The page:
Goldenrod for strength

Everywhere I walk these days, I see the yellow plumes of golden rod heralding the last days of summer. It is time to harvest goldenrod and make medicine with its abundant flowers and leaves.

Everywhere I walk these days, I see the yellow plumes of golden rod heralding the last days of summer.

It is time to harvest goldenrod and make medicine with its abundant flowers and leaves.

The Latin name for goldenrod is Solidago; from solidus – to make strong, healthy: ago – to make whole. Goldenrod is a tonic plant in the herbal apothecary that helps the body regain strength when it has been subject to chronic illness.

Although goldenrod is around all summer its single, woody stem resembles its companion in the meadow, fireweed.

It takes a keen eye to discern the two.

But now that late summer is here, it is easy to find goldenrod.

One of the most efficient methods an herbalist has for assessing plant medicine is through her taste buds.

The mildly bitter and slightly pungent flavour of tea made with goldenrod’s leaves reveals its medicine.

The bitter flavour sensed by the tongue excites nerves that prime the digestive juices of the liver, pancreas, and stomach.

This prepares the digestive system for breaking down incoming food and absorbing its nutrients.

The tea’s pungent after taste tingles on tongues after the bitterness has passed.

These sensations are brought on by goldenrod’s warming volatile oils. The volatile oils relax the digestive tract, easing any tension that may be held in the gut, facilitating harmonious peristalsis of the oesophagus, stomach, small intestine, and finally the colon.

Similar volatile oils are also found in peppermint, chamomile, and lemon balm.

All herbs are used to ease cramps, bloating, and gas. When a plant can have this effect on the body, it is called a carminative.

The bitter, pungent taste of goldenrod’s tea is a gentle, digestive stimulant. Sip it quietly before a big meal; it will ease any future discomfort.

Goldenrod’s flowers have a stronger, more pungent flavour than the leaves and lack their bitter taste.

The flower’s chemical make up is different than the chemistry found in the plant’s leaves.

This results in a different taste to the tea, and different medicine.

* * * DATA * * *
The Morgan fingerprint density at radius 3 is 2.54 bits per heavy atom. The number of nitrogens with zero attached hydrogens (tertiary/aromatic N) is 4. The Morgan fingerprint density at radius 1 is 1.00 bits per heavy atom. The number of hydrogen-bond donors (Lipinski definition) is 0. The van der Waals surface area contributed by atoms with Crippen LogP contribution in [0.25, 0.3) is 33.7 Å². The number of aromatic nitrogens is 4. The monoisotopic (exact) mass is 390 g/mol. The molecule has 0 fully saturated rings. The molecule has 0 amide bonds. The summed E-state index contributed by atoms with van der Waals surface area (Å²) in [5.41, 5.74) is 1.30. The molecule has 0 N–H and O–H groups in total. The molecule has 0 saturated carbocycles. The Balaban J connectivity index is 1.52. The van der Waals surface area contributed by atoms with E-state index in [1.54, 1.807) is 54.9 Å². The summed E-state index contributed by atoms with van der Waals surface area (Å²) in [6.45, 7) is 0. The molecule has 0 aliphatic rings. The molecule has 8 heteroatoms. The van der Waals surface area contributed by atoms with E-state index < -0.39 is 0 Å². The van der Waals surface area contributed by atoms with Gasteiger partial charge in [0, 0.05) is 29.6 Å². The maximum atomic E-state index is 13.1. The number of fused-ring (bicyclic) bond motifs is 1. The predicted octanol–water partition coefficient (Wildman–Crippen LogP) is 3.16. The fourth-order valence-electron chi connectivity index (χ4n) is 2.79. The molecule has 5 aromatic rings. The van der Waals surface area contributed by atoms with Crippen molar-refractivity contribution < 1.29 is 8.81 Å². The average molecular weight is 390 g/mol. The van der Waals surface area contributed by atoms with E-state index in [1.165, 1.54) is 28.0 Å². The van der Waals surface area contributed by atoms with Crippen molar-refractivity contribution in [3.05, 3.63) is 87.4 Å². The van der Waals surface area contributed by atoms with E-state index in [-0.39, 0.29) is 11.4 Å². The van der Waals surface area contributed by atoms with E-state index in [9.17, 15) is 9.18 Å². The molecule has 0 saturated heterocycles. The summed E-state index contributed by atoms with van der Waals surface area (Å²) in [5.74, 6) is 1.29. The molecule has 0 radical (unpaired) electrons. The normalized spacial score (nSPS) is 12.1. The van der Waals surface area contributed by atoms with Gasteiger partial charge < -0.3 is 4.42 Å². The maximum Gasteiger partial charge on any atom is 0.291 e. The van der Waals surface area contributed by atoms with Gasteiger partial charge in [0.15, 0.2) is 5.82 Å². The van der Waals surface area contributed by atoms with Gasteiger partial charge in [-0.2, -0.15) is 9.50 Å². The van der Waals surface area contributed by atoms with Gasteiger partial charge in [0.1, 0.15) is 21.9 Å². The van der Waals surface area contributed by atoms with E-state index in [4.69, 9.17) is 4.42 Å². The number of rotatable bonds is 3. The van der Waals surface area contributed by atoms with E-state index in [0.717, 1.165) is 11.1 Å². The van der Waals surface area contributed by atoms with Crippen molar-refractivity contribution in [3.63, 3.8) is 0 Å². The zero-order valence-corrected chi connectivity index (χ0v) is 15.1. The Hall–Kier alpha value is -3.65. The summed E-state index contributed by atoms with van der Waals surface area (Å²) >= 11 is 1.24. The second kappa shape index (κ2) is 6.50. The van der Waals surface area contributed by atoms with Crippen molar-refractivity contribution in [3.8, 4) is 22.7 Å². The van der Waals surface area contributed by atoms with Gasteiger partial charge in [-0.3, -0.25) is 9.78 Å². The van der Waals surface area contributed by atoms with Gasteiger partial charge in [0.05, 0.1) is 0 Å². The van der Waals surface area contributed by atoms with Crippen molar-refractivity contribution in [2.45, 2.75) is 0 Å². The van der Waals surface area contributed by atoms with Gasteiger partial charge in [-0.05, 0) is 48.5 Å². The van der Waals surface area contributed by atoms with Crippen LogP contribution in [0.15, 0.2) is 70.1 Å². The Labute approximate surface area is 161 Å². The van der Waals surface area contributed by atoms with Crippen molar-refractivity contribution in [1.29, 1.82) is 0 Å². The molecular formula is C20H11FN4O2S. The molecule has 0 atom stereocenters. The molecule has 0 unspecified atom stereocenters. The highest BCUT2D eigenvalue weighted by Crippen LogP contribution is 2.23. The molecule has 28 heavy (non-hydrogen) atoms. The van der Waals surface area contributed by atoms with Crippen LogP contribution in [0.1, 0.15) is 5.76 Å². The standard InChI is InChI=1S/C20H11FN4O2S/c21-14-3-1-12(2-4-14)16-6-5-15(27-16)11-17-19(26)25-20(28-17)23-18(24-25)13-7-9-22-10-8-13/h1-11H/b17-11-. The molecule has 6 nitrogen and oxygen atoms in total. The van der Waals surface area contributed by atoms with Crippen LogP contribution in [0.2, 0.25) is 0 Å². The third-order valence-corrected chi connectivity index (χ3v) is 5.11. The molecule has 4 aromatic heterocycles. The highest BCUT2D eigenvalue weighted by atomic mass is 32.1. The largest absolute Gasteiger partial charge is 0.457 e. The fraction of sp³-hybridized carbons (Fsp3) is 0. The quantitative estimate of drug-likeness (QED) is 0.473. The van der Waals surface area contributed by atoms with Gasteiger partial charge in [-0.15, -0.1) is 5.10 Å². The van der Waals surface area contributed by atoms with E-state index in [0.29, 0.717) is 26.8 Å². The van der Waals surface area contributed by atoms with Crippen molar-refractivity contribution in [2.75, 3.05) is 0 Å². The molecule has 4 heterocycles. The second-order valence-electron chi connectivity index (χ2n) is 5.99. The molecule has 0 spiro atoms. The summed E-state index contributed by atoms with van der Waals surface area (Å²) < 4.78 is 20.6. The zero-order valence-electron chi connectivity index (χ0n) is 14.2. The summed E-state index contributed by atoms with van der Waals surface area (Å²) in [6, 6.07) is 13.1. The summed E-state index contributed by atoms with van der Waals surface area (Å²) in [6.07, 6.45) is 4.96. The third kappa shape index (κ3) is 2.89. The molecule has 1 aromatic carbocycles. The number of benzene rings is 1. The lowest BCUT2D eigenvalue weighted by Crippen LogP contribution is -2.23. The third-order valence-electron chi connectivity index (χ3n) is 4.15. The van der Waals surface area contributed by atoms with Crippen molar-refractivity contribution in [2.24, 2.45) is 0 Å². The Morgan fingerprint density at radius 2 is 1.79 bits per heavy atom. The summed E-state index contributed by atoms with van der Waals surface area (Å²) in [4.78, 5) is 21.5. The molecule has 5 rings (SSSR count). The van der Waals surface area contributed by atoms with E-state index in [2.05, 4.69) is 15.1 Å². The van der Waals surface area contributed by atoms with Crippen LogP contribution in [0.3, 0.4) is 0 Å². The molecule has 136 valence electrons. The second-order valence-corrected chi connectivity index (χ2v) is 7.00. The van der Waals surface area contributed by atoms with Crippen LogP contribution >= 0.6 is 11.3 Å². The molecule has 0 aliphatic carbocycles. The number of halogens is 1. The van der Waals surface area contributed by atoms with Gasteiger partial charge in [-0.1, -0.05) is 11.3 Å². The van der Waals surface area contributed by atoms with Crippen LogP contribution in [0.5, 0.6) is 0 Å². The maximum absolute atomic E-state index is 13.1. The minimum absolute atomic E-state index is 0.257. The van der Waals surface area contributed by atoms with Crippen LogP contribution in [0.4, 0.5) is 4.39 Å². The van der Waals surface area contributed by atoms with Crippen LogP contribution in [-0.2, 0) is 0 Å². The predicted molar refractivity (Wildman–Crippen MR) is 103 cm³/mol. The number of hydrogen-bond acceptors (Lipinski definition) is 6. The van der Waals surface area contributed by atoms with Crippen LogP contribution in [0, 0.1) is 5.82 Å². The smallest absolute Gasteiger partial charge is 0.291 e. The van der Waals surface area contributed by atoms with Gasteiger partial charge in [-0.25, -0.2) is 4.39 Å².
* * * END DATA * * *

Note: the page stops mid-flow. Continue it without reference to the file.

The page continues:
A tea of goldenrod’s flowers is frequently offered to relieve stuffy sinuses, or sore throats. A gargle of goldenrod’s flowers eases laryngitis.

Interestingly, much to many people’s disbelief, a tea made with goldenrod flowers is used to relieve hay fever. Hay fever is an allergic response triggered by airborne allergens such as pollen.

An allergic reaction is essentially a case of mistaken identity. When the pollen enters the nose and comes in contact with the inner pathways of the sinuses, the immune system perceives the pollen as a threat.

In self-defence, the immune system sends mast cells to the sinus passages to release histamines in order to fight off the intruder.

The histamines turn on the irritating symptoms of hay fever: itchy eyes, runny nose, and sneezing. Many people blame goldenrod for hay fever outbreaks during the late summer. They are mistaken.

Hay fever is caused by ragweed, a plant that shares goldenrod’s love of late summer’s cool nights and dry, warm soil. Ragweed is frequently found growing nearby goldenrod.

Goldenrod is the antidote for ragweed’s irritating nature. Frequently in nature, when a plant causes histamine reactions in the body, there is a plant growing close by.

Nettles’ sting can be relieved with plantain and poison ivy’s rash is soothed with yellow doc leaves.

The most dramatic effect on the body goldenrod has is on the kidneys. There is a saying amongst herbalists, “Goldenrod for puffiness.”

Goldenrod helps to relieve swollen fingers, ankles and feet when the kidneys are having a hard time clearing excess fluid from the body.

Even if there is an underlying chronic condition causing fluid retention, goldenrod will support the body in balancing its fluids.

A couple of years ago, a client came into the office with a number of health challenges. But what struck me was how puffy she was.

Her rings looked like they were strangling her fingers and her ankles poured over her shoes. I suggested we begin with goldenrod tea. A month later she returned and she had lost 30lbs. It was all fluid. “I’ve been peeing like a horse,” she said showing off her new svelte figure.

Now I am not much for using plant medicine for weight loss.

I prefer to encourage healthy eating, exercise, relaxation and refreshing sleep. But in this case, I was pleased with the results of a simple goldenrod tea.

Do not meet a tree

If unable to accept

Leaves shaping your mind.

Herbs for Life is written by Abrah Arneson, a local clinical herbalist. It is intended for information purposes only. Readers with a specific medical problem should consult a doctor. For more information, visit Arneson can be reached

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